United States President Barack Obama has had high praise for Ghana’s economic transformation and democratic credentials, pointing out that while it is important and right to focus on Africa’s challenges, it is equally important focus on the good news.
“There are sometimes -- there's sometimes a tendency to focus on the challenges that exist in Africa -- and rightfully so. But I think it’s important for us to also focus on the good news that’s coming out of Africa, and I think Ghana continues to be a good-news story,” Obama said after a meeting with President John Evans Atta Mills at the White House.
President Mills is guest of Obama in a reciprocal gesture after the US President chose Ghana for his first visit to the continent in 2009 following his historic election.
In statements posted to the White House website, the two presidents engaged in a bilateral meeting in the Oval Office discussing issues of mutual concern that also took in their re-election bids this year amidst assurances that notwithstanding their fate at the polls, they would take steps to ensure credible and transparent elections so the wishes of their respective peoples relative to leadership choices will be respected.
Said President Obama of Ghana; “This is a country that has established a strong tradition of democracy, and President Mills and I were comparing notes -- we’re both up for reelection -- but what we agreed to is the fact that regardless of who wins and who loses, our countries' commitment to making sure that the people have a voice and determine who it is that represents them in their government is what gives both our countries such strength.
“And Ghana has proven, I think, to be a model for Africa in terms of its democratic practices. And I very much appreciate the efforts that President Mills has taken not only to ensure fair and free elections, but also to root out corruption, increase transparency, make sure that government is working for the people of Ghana and not just for the few. So we’re very appreciative of those efforts.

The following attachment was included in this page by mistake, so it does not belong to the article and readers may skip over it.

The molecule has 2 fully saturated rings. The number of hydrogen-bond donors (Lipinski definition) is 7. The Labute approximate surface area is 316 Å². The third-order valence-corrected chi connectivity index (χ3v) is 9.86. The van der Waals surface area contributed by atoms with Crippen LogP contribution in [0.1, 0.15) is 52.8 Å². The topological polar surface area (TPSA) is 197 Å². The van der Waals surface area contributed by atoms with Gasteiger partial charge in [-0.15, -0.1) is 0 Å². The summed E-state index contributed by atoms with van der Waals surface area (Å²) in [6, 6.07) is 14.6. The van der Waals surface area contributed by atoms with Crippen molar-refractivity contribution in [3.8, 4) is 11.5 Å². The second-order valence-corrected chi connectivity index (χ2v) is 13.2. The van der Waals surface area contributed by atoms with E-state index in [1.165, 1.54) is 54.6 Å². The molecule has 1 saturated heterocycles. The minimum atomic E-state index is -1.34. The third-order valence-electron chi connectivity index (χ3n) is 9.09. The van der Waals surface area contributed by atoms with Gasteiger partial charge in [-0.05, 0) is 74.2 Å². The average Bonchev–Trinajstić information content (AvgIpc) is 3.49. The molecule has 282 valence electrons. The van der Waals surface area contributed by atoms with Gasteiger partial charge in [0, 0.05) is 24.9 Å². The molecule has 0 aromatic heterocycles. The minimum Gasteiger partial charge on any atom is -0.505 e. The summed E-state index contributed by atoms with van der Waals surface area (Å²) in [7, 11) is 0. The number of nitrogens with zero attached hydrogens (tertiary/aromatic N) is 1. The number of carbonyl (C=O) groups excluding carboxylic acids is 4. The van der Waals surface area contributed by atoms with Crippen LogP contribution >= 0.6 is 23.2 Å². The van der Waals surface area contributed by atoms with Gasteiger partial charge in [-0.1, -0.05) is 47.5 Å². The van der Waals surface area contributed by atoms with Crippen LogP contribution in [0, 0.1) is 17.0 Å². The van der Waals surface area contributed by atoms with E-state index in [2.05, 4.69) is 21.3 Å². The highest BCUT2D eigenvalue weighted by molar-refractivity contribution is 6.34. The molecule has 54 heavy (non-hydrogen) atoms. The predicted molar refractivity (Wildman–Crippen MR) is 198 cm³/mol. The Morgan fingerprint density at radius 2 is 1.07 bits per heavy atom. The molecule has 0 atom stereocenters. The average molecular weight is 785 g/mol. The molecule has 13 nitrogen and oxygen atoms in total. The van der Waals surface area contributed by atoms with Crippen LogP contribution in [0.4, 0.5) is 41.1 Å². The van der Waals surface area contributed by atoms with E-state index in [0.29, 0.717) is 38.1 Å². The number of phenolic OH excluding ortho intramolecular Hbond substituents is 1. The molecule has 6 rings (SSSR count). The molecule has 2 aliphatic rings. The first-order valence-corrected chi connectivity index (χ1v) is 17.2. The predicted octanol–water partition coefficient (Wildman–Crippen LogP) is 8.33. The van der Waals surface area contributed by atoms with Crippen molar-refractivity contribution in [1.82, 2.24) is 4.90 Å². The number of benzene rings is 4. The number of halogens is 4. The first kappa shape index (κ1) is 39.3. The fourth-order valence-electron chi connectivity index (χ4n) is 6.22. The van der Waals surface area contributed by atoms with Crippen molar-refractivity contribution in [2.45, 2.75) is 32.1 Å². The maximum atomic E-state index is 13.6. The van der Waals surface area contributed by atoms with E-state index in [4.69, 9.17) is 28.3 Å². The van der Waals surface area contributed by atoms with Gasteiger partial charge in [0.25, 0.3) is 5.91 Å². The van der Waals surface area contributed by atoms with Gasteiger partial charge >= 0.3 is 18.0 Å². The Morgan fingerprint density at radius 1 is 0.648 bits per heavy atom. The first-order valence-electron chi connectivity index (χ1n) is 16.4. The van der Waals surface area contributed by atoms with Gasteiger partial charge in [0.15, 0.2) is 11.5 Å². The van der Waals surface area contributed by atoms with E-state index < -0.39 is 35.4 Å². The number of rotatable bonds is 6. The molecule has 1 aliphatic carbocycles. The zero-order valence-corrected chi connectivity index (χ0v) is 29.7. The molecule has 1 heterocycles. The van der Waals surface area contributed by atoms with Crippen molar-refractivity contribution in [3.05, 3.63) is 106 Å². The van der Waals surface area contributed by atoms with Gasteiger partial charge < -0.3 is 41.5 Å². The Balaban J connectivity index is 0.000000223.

“In addition, Ghana has become a wonderful success story economically on the continent. In part because of the initiatives of President Mills, you’ve seen high growth rates over the last several years. Food productivity and food security is up. There’s been strong foreign investment. That trade and investment benefits folks back home here in the United States as well.”
While expressing hope that the great level of cooperation between Ghana and the US will continue into the future, President Obama enumerated a number of activities he said aimed to create thousands of mutually beneficial jobs. They include funding under the Millennium Challenge Corporation, the Feed the Future agriculture programme under which the US government is assisting with large scale farming, power generation and credit to small and medium-size businesses.
“Ghana has also been a leader, a responsible actor on the international stage, working in the region to help stabilize and reduce conflict there. They’ve been strong partners with us in the United Nations on a whole range of international issues. And as important, President Mills has consistently spoken out on behalf of human rights and making sure that everyone is treated fairly and not discriminated against inside of his country.”
He recalled with warmth the “extraordinary hospitality” that the Mills administration and the people of Ghana showed not only him, “but also Michelle and Sasha and Malia” while visiting Ghana and said he looked forward to another opportunity to visit Ghana once again.
On his part President Mills said Ghana and the United States share the same values of democracy which the people have come to accept as the only way.
“And democracy goes with development. And if you come to Africa, our people are yearning for only one thing -- improvement in their daily lives. And there can be no development without peace, which means that we should do the things which will ensure that there is peace and that there’s no room for conflict.
“The United States has been a model, and I’m happy that we are cooperating with one another on all kinds of fronts and they are yielding results. And I was telling Mr. President that when one of the roads was commissioned, and it was built with money provided by the MCC under our first compact, you should have seen the joy on the faces of the Ghanaians because there had been a radical transformation in their lives. I mean that is what governance is all about -- to see people happy because they now have what they did not have.”
He reiterated the challenge of elections in December, saying “we are going to ensure that there is peace before, during, after the election, because when there is no peace, it’s not the elitists who will suffer, it’s the ordinary people who have elected us into office.
“So we have a big challenge, and we know that some of our friends in Africa are looking up to us, and we dare not fail them. I have no doubt at all that we have embarked on a useful journey, and we’ll get to the very end. I told you that both of us are facing elections, but our ships will be able to sail safely to their final destination, I want to assure you.
“So thanks a lot for the wonderful reception. We will go back with happy memories. And of course, this will also reassure our people that the kind of cooperation we started -- from our first President -- is growing from strength to strength.”